Grigsby did not have a homeowner’s policy, with liability insurance, as he was renting his house and also did not have a renter’s policy.  So Grigsby tendered the McMaster suit to his dental malpractice insurer – Molar Property & Casualty Ins. Co.  Molar declined to defend Grigsby on the basis that the policy’s insuring agreement was not satisfied.  Specifically, as Molar saw it, the complaint did not allege that McMaster’s injury was caused by Grigsby “arising out of the performance of dental services.”    

With nowhere to turn, Grigsby retained a lawyer and filed the Ohio equivalent of a 12(b)(6) motion to dismiss for failure to state a claim.  The court, in Melvin McMaster vs. Sanford Grigsby, D.D.S., No. 17-2145 (Cuyahoga Cty. Jan. 3, 2017) acknowledged that McMaster’s cause of action was novel.  However, based on the high burden required for granting a 12(b)(6) motion, the court could not say that McMaster had no claim.  The court explained: “If all Dr. Grigsby had done was given away toothpaste and a toothbrush, even with his name and office phone number, this court would not hesitate to conclude that Dr. Grigsby was simply a concerned dentist and not a distributor of Gobstoppers for purposes of the state’s strict liability law.  But Grigsby went further.  This court cannot say, at this preliminary stage, that Dr. Grigsby, having included the note inviting people to see him, after getting a cavity from the Gobstoppers, was not selling the candy, through the deferred payment scheme alleged by plaintiff.”  Id. at 3.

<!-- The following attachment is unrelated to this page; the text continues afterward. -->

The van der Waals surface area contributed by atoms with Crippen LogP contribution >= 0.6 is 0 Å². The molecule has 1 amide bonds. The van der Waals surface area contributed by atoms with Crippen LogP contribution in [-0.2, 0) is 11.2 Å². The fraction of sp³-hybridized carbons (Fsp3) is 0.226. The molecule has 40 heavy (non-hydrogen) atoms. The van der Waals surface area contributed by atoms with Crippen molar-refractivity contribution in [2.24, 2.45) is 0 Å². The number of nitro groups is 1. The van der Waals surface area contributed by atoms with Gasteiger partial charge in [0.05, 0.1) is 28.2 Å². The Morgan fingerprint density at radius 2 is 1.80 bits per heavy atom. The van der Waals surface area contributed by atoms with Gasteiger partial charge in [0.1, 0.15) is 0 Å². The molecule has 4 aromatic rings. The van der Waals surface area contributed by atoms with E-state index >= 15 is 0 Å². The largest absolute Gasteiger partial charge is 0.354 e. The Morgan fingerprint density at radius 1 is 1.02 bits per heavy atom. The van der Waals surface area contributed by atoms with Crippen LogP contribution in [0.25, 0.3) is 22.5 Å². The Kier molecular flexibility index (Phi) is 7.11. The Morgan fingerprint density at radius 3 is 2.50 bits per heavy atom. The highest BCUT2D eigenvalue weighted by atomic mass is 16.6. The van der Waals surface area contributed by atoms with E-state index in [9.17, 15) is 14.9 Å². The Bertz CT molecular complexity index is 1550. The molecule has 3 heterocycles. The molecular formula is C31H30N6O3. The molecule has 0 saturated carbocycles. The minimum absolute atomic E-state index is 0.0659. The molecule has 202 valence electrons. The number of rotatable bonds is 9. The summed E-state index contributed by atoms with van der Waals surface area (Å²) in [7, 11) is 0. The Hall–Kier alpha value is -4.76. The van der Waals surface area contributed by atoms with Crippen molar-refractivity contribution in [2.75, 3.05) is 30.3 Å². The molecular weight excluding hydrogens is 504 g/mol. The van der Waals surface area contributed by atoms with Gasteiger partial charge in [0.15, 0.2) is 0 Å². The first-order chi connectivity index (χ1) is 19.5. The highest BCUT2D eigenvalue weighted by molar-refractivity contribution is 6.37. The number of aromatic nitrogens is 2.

Grigsby, now faced with the prospect of the litigation going forward, and a six-figure estimate for defense costs, settled the action for $22,500.

Grigsby, now spitting mad, filed suit against Molar P&C, seeing recovery of his $9,000 in defense costs, the $22,500 settlement and damages for bad faith.  Molar filed a motion for summary judgment, arguing that McMaster’s injury was not caused by Grigsby “arising out of the performance of dental services.”  Grigsby cross-moved.

Brace yourself.  The court, in Grigsby v. Molar Property & Casualty Ins. Co., No. 18-1387 (Cuyahoga Cty. Sept. 5, 2018) held that McMaster’s injury was caused by Grigsby “arising out of the performance of dental services.”  The court explained: “By giving out a toothbrush and toothpaste to the trick or treaters, Dr. Grigsby was acknowledging that eating candy can be hazardous to a child’s teeth. He was promoting good dental hygiene to address the risk.  Based on the broad meaning given to the term ‘arising out of’ as used in insurance policies, and this court’s mandate to interpret a coverage grant broadly, this court holds that Mr. McMaster’s injury was arising out of the performance of Dr. Grigsby’s dental services.”
Scary decision. 

The molar of the story: It’s safer to give out Peeps.



That’s my time. I’m Randy Spencer. Contact Randy Spencer at